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|Paperback, 5 Dec 1999||
Alison Weir's new biography covers the facts well enough, but she understands Elizabeth's situation imaginatively, and that is what makes her book special. Elizabeth not only overcame the misogyny of the world she lived in--she exploited it; Weir's own feminism gives her insights into the canny role-playing that was so crucial to Elizabeth's chameleon nature. Everything had to be policy from wigs and fans to rack and gallows; this is a biography which understands not only what happened, but how it seemed and felt at the time. This is an excellent conclusion to Weir's series of Tudor biographies--popular history which brings good sense to bear on scholarly fact. --Roz Kaveney --This text refers to an out of print or unavailable edition of this title.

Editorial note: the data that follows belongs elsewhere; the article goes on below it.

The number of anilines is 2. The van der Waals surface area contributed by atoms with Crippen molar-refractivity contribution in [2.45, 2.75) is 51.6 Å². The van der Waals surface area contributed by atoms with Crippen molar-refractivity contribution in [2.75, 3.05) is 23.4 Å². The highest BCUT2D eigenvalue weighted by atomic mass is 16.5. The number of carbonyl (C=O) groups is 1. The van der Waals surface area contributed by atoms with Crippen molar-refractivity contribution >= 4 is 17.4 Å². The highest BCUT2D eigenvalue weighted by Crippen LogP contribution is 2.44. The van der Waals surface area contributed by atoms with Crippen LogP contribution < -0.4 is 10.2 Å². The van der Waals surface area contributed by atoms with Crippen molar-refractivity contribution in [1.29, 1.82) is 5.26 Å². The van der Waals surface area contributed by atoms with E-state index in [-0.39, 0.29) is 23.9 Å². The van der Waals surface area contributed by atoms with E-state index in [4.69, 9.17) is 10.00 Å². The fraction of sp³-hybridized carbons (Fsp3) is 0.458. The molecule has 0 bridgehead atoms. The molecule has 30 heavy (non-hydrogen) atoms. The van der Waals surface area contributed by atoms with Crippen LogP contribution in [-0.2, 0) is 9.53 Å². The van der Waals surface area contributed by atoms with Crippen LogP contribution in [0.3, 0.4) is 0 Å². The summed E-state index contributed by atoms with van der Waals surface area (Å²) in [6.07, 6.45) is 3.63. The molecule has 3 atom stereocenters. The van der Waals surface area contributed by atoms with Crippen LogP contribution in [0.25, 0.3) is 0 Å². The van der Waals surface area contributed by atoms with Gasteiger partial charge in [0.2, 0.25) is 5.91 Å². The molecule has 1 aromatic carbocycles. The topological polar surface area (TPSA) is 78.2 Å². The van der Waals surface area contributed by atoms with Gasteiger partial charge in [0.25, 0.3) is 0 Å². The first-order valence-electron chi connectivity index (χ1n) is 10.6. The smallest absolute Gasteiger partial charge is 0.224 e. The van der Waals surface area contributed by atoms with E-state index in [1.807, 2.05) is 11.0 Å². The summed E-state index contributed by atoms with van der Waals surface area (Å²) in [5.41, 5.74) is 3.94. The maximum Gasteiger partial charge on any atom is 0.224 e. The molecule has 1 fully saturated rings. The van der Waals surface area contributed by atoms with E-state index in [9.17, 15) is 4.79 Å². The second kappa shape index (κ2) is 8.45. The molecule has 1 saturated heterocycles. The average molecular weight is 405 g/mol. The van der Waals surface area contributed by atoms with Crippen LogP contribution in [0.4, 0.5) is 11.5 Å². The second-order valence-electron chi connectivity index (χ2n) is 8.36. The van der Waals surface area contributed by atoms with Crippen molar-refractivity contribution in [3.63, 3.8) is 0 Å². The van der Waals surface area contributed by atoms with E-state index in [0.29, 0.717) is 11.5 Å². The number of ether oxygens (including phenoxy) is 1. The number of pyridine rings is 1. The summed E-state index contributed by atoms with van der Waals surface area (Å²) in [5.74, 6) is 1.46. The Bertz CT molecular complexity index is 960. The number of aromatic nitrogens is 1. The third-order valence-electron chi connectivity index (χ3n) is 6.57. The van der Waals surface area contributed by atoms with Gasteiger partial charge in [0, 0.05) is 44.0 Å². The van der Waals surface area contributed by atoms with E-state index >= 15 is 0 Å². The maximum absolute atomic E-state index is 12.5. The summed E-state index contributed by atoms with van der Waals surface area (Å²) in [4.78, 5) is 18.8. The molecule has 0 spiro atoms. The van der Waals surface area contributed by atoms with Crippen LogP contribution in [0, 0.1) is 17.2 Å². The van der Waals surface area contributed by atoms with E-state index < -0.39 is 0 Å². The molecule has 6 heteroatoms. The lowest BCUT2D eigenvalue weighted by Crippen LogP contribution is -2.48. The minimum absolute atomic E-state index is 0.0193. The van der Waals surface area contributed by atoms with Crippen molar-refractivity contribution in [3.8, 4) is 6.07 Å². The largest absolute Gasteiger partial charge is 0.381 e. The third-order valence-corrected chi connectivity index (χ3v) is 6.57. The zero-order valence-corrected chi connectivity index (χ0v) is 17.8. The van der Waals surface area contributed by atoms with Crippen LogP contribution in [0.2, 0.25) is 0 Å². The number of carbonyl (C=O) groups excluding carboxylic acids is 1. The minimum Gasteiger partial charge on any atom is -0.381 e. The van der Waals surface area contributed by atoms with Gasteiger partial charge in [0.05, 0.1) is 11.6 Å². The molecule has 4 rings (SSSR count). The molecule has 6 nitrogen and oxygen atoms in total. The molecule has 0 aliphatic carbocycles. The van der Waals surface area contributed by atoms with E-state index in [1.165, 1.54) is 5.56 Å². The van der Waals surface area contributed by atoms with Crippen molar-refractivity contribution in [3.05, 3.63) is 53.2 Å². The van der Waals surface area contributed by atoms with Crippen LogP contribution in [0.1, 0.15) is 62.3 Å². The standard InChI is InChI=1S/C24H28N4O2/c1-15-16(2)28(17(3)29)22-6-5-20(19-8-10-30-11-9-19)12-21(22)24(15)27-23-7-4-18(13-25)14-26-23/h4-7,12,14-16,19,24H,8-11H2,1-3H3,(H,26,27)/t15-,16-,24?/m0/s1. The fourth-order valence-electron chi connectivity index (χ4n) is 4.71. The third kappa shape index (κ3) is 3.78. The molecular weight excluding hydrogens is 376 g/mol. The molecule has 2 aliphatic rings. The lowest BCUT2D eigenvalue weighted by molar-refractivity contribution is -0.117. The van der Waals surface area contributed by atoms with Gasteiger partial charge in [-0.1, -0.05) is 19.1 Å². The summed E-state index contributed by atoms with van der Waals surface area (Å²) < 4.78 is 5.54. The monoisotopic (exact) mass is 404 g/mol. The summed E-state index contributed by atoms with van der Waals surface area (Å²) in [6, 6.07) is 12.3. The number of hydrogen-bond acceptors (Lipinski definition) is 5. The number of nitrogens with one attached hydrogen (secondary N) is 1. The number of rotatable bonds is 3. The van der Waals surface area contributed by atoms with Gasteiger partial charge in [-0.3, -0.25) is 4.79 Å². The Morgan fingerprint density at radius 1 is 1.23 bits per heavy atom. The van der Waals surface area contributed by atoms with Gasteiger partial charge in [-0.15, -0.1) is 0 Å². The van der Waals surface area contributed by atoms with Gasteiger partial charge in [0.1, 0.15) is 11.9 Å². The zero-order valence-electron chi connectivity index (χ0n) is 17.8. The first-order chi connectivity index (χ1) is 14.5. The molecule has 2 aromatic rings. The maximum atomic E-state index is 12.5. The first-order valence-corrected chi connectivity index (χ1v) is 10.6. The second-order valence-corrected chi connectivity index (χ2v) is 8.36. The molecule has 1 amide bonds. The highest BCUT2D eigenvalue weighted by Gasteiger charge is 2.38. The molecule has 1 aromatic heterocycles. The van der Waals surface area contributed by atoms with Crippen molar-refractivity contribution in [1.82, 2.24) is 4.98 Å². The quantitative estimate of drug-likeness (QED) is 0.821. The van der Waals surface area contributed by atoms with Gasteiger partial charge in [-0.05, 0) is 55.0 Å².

Somewhat drawn out and repetitive compared to say, The Wives of Henry 8, by the same author. Still solid and scolarly, though.Published 1 month ago by Ulla Lauridsen
Absolutely brilliant book loved it from cover to cover, Alison Weir is such a good author i cant wait to get another book written by her.Published 2 months ago by Val